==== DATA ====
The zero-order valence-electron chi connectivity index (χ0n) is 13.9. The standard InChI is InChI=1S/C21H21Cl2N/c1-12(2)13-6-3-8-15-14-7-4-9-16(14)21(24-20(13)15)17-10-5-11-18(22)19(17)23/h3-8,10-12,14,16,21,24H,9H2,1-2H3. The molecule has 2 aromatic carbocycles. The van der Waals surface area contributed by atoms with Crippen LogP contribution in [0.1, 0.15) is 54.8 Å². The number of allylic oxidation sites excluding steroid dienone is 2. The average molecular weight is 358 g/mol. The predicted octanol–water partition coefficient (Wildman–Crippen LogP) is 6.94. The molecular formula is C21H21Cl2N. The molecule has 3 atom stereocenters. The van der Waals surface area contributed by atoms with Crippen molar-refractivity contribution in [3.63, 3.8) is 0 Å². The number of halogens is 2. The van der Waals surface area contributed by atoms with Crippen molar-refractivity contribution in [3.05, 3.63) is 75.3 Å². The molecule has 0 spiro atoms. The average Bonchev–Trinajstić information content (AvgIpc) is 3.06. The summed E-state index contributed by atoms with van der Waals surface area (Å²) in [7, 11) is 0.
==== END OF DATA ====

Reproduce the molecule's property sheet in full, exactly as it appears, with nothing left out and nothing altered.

The zero-order valence-electron chi connectivity index (χ0n) is 13.9. The standard InChI is InChI=1S/C21H21Cl2N/c1-12(2)13-6-3-8-15-14-7-4-9-16(14)21(24-20(13)15)17-10-5-11-18(22)19(17)23/h3-8,10-12,14,16,21,24H,9H2,1-2H3. The molecule has 2 aromatic carbocycles. The van der Waals surface area contributed by atoms with Crippen LogP contribution in [0.1, 0.15) is 54.8 Å². The number of allylic oxidation sites excluding steroid dienone is 2. The average molecular weight is 358 g/mol. The predicted octanol–water partition coefficient (Wildman–Crippen LogP) is 6.94. The molecular formula is C21H21Cl2N. The molecule has 3 atom stereocenters. The van der Waals surface area contributed by atoms with Crippen molar-refractivity contribution in [3.63, 3.8) is 0 Å². The number of halogens is 2. The van der Waals surface area contributed by atoms with Crippen molar-refractivity contribution in [3.05, 3.63) is 75.3 Å². The molecule has 0 spiro atoms. The average Bonchev–Trinajstić information content (AvgIpc) is 3.06. The summed E-state index contributed by atoms with van der Waals surface area (Å²) in [7, 11) is 0.